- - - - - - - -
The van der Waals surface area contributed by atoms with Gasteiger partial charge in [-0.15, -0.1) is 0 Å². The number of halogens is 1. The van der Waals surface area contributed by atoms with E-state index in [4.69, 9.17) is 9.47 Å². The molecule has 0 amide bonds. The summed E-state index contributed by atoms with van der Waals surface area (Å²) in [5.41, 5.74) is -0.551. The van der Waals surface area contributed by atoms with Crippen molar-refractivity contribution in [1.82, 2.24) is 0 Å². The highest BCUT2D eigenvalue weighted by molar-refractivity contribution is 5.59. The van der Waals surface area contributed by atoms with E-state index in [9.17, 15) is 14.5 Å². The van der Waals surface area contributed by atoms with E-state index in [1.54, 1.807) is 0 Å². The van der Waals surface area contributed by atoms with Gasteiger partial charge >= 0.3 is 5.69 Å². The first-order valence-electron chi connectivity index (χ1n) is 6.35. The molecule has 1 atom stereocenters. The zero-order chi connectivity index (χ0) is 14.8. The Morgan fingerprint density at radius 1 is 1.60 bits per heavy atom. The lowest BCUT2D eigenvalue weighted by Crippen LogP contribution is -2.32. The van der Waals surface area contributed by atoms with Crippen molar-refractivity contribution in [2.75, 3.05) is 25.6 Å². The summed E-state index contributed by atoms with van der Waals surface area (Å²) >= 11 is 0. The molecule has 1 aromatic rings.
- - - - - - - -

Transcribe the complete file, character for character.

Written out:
The van der Waals surface area contributed by atoms with Gasteiger partial charge in [-0.15, -0.1) is 0 Å². The number of halogens is 1. The van der Waals surface area contributed by atoms with E-state index in [4.69, 9.17) is 9.47 Å². The molecule has 0 amide bonds. The summed E-state index contributed by atoms with van der Waals surface area (Å²) in [5.41, 5.74) is -0.551. The van der Waals surface area contributed by atoms with Crippen molar-refractivity contribution in [1.82, 2.24) is 0 Å². The highest BCUT2D eigenvalue weighted by molar-refractivity contribution is 5.59. The van der Waals surface area contributed by atoms with E-state index in [9.17, 15) is 14.5 Å². The van der Waals surface area contributed by atoms with E-state index in [1.54, 1.807) is 0 Å². The van der Waals surface area contributed by atoms with Gasteiger partial charge >= 0.3 is 5.69 Å². The first-order valence-electron chi connectivity index (χ1n) is 6.35. The molecule has 1 atom stereocenters. The zero-order chi connectivity index (χ0) is 14.8. The Morgan fingerprint density at radius 1 is 1.60 bits per heavy atom. The lowest BCUT2D eigenvalue weighted by Crippen LogP contribution is -2.32. The van der Waals surface area contributed by atoms with Crippen molar-refractivity contribution in [2.75, 3.05) is 25.6 Å². The summed E-state index contributed by atoms with van der Waals surface area (Å²) >= 11 is 0. The molecule has 1 aromatic rings.